Panel Recommends FDA Approve Restylane as Lip Enhancer
An FDA panel has recommended that the FDA expand the approved use of Restylane to include lip augmentation. The injectable is currently approved to treat facial wrinkles and folds, like the nasolabial folds on the sides of the mouth.
The FDA usually follows the advice of its advisory panels, and if it does approve the expanded use, then Restylane can be marketed for the lip procedure. FDA approval would make Restylane the first hyaluronic acid dermal filler in the U.S. indicated for use in the lips.
Jonah Shacknai, Chairman and Chief Executive Officer of Medicis, Restylane’s maker, said in a statement that the panel’s recommendation reflects its “confidence in the robust clinical data provided by Medicis.”
Restylane was the first hyaluronic acid dermal filler approved by the FDA for use in the United States (in 2003). It launched in the U.S. in January 2004, and according to Medicis, it has been used in over 10 million treatments worldwide.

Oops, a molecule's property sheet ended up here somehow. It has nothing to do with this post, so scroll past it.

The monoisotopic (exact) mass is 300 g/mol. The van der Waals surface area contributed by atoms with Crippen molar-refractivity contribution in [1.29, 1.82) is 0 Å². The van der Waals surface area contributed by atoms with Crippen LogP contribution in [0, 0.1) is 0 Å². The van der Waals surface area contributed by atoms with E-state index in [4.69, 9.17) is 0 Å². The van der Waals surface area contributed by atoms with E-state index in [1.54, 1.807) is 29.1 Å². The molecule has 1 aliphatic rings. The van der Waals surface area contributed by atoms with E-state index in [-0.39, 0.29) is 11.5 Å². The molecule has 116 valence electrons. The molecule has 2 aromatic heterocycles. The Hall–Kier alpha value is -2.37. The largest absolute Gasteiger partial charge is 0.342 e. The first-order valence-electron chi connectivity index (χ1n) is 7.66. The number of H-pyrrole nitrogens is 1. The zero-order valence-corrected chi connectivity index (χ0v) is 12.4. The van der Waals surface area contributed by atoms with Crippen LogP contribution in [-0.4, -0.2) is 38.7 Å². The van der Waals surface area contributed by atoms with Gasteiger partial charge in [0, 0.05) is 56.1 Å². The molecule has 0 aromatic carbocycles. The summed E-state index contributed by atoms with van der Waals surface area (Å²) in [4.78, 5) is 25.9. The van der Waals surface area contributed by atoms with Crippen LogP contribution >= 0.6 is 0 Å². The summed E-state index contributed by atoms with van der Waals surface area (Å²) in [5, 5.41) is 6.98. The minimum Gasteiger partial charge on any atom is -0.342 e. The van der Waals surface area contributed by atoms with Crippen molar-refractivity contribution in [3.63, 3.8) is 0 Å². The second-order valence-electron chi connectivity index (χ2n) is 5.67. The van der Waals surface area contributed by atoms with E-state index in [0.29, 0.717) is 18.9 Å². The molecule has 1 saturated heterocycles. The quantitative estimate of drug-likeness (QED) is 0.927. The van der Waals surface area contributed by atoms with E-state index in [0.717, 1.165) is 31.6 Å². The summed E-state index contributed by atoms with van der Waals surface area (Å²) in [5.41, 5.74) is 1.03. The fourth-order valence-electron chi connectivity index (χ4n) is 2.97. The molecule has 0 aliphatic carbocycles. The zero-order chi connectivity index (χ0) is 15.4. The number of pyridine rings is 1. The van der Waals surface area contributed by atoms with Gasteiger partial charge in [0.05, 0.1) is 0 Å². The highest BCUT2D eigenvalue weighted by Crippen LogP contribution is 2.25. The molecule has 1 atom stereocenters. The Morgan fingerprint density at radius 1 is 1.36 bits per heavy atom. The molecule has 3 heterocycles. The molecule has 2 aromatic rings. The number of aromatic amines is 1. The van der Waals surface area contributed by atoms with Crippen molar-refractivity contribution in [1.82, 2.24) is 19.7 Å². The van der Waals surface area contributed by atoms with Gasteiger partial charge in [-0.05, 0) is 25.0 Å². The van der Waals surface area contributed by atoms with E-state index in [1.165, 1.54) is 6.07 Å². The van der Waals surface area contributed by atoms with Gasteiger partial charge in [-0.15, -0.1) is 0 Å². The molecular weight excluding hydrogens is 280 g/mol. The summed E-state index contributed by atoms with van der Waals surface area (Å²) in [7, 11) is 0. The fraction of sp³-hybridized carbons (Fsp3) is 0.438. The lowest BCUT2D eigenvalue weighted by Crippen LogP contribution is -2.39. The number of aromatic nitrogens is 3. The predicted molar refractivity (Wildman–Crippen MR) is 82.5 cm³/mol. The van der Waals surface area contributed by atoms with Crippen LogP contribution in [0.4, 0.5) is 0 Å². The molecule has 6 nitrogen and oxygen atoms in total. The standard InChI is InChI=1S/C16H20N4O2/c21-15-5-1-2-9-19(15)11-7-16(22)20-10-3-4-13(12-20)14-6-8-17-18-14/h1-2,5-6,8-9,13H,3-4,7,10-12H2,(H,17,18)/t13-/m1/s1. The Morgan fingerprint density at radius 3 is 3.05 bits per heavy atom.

Restylane is injected into the tissue and over time is resorbed by the body as the treatment results gradually wear off; results typically last about six months.
Many surgeons are already using Restylane to enhance the lips. Doctors can use drugs for off-label uses — meaning, uses that aren’t approved by the FDA — but for a drug maker to market it for a certain purpose, it must have FDA approval.
Plastic surgeon Dr. Farhad Rafizadeh, who uses Restylane for lip enhancement, said he often recommends it because it stays put and doesn’t seep into other areas of the face as other dermal fillers do. “Restylane allows me to define the shape of the lip in a more precise manner,” he added.
In addition to the lips, common off-label uses for Restylane include filling the tear trough (the saggy skin under the eyes) and marionette lines and facial contouring of the chin, cheeks and temples.